A view of Delaware street, Leavenworth, as it appeared in 1867, is presented in connection with the above. Scattered through this charming book are other interesting references to Leavenworth and the country hereabouts, written in Richardson's inimitable style. It is a book that will hold the reader's attention from start to finish. Printed more than three-quarters of a century ago, the writer of this has read it several times and each time with renewed interest.

Albert Dean Richardson was born at Franklin, Mass., October 6, 1833, and was educated in the common schools of that village. His first newspaper experience was at Pittsburgh, Pa. In 1857 he came to Kansas and was identified among the anti-slavery men, taking part in the political movements of that period, acting with the Free State party, and giving the result of his observation through the columns of the Boston Journal. During 1859 he accompanied Horace Greeley to Pike's Peak, and in the winter preceding the Civil War, made a tour of the South as correspondent of the New York Tribune. On the night of May 3, 1863, he was captured while attempting to "run" the batteries of Vicksburg. At that time he was working for the Tribune. Junius Henry Browne of the Tribune staff, and Richard T. Colburn, of the New York York World, were captured with Richardson and all three were imprisoned at various points in the south for two years. They escaped from the Salisbury, North Carolina, prison and made their way to the federal lines. This experience resulted in the publication of another of Richardson's famous books, "The Field, the Dungeon and the Escape," in 1865. After the war he engaged in lecturing and also doing work on the Tribune. He was shot while leaving a theater in New York on Nov. 26, 1869, by Daniel McFarland, on account of the sympathy Richardson had manifested for Abbie Sage McFarland, wife of the assailant, from whom he obtained a divorce. She was a writer and actress. McFarland was a drunkard. Richardson died as a result of his wound on Dec. 2, 1869. While on his death bed he and Mrs. McFarland were married by the celebrated Henry Ward Beecher, Richardson was the author of "A Personal History of General Grant" and other works.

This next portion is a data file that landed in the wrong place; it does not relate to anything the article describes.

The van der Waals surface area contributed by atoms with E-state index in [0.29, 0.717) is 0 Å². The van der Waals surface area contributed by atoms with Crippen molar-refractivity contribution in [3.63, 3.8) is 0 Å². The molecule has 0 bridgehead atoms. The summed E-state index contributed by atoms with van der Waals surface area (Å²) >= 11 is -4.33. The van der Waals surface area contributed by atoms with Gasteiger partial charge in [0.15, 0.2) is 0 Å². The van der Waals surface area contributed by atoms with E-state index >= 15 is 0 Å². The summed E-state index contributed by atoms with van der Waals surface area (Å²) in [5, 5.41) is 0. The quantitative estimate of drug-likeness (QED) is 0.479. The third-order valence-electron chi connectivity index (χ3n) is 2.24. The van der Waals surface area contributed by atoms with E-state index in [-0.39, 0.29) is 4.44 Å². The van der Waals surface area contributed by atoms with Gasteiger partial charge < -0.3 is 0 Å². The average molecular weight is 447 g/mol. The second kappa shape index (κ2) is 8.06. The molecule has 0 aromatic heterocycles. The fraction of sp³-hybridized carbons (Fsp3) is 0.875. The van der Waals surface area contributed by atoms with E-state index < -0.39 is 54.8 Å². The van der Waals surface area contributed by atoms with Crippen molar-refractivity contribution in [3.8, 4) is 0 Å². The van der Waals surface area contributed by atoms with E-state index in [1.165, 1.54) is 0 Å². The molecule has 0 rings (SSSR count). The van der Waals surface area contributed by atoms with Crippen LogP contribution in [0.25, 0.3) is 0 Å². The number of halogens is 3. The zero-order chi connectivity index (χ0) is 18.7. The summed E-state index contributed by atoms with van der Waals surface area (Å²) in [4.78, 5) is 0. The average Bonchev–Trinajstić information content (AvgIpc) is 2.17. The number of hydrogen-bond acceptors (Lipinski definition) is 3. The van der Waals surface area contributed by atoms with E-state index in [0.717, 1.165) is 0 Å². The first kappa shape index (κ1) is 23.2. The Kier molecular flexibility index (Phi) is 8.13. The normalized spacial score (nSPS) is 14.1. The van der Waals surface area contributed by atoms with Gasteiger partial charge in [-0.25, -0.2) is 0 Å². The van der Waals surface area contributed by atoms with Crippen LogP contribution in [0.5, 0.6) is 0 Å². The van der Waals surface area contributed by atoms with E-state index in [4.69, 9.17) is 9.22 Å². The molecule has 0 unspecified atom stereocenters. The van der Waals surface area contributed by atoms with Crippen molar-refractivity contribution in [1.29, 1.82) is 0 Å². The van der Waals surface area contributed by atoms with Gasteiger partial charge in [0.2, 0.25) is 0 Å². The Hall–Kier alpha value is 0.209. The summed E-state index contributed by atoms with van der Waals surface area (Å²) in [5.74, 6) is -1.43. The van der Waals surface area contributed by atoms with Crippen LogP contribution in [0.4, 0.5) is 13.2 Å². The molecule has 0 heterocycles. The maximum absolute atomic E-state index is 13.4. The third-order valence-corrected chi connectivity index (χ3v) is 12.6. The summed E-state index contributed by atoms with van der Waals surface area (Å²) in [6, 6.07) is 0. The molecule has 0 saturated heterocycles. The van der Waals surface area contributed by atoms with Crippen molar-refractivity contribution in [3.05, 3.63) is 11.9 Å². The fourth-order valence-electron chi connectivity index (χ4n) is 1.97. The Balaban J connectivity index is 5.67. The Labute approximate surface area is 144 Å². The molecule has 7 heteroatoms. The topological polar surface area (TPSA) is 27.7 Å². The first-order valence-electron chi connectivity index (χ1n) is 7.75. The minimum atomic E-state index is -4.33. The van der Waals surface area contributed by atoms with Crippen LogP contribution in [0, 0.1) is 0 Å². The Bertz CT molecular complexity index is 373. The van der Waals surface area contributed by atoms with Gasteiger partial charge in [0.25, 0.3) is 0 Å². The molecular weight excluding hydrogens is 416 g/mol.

The American Weekly Magazine of November 25, 1945, contained an illustrated account of the McFarland-Richardson tragedy, written by Peter Levins..